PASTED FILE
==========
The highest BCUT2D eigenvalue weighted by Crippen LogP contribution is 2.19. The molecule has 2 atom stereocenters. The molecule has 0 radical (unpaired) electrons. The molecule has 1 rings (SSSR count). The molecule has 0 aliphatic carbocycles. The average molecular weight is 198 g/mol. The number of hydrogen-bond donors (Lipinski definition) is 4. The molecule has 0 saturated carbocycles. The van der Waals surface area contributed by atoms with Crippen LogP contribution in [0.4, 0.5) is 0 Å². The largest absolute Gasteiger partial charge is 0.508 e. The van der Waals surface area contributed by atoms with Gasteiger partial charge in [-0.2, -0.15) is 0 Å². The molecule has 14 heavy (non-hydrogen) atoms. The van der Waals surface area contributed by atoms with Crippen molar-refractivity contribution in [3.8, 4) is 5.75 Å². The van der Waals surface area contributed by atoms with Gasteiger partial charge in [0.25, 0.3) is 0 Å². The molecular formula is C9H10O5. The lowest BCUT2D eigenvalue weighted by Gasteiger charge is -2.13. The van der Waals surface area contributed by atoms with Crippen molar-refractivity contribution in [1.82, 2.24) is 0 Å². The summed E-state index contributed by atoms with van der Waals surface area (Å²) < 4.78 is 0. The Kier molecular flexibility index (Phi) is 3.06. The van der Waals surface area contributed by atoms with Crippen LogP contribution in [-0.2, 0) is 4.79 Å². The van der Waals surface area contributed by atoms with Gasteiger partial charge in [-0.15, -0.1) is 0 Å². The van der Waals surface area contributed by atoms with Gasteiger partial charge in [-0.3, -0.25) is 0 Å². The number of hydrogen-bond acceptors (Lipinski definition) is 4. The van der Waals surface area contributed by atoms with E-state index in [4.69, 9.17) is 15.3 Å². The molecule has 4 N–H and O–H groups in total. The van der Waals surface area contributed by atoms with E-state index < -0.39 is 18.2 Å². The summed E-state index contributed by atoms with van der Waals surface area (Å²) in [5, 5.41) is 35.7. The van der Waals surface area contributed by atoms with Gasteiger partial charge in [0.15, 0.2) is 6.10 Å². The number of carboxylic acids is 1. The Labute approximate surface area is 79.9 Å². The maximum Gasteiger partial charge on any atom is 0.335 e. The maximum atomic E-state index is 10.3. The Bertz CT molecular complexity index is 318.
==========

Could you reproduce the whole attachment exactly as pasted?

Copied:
The highest BCUT2D eigenvalue weighted by Crippen LogP contribution is 2.19. The molecule has 2 atom stereocenters. The molecule has 0 radical (unpaired) electrons. The molecule has 1 rings (SSSR count). The molecule has 0 aliphatic carbocycles. The average molecular weight is 198 g/mol. The number of hydrogen-bond donors (Lipinski definition) is 4. The molecule has 0 saturated carbocycles. The van der Waals surface area contributed by atoms with Crippen LogP contribution in [0.4, 0.5) is 0 Å². The largest absolute Gasteiger partial charge is 0.508 e. The van der Waals surface area contributed by atoms with Gasteiger partial charge in [-0.2, -0.15) is 0 Å². The molecule has 14 heavy (non-hydrogen) atoms. The van der Waals surface area contributed by atoms with Crippen molar-refractivity contribution in [3.8, 4) is 5.75 Å². The van der Waals surface area contributed by atoms with Gasteiger partial charge in [0.25, 0.3) is 0 Å². The molecular formula is C9H10O5. The lowest BCUT2D eigenvalue weighted by Gasteiger charge is -2.13. The van der Waals surface area contributed by atoms with Crippen molar-refractivity contribution in [1.82, 2.24) is 0 Å². The summed E-state index contributed by atoms with van der Waals surface area (Å²) < 4.78 is 0. The Kier molecular flexibility index (Phi) is 3.06. The van der Waals surface area contributed by atoms with Crippen LogP contribution in [-0.2, 0) is 4.79 Å². The van der Waals surface area contributed by atoms with Gasteiger partial charge in [-0.15, -0.1) is 0 Å². The van der Waals surface area contributed by atoms with Gasteiger partial charge in [-0.3, -0.25) is 0 Å². The number of hydrogen-bond acceptors (Lipinski definition) is 4. The van der Waals surface area contributed by atoms with E-state index in [4.69, 9.17) is 15.3 Å². The molecule has 4 N–H and O–H groups in total. The van der Waals surface area contributed by atoms with E-state index < -0.39 is 18.2 Å². The summed E-state index contributed by atoms with van der Waals surface area (Å²) in [5, 5.41) is 35.7. The van der Waals surface area contributed by atoms with Gasteiger partial charge in [0.15, 0.2) is 6.10 Å². The number of carboxylic acids is 1. The Labute approximate surface area is 79.9 Å². The maximum Gasteiger partial charge on any atom is 0.335 e. The maximum atomic E-state index is 10.3. The Bertz CT molecular complexity index is 318.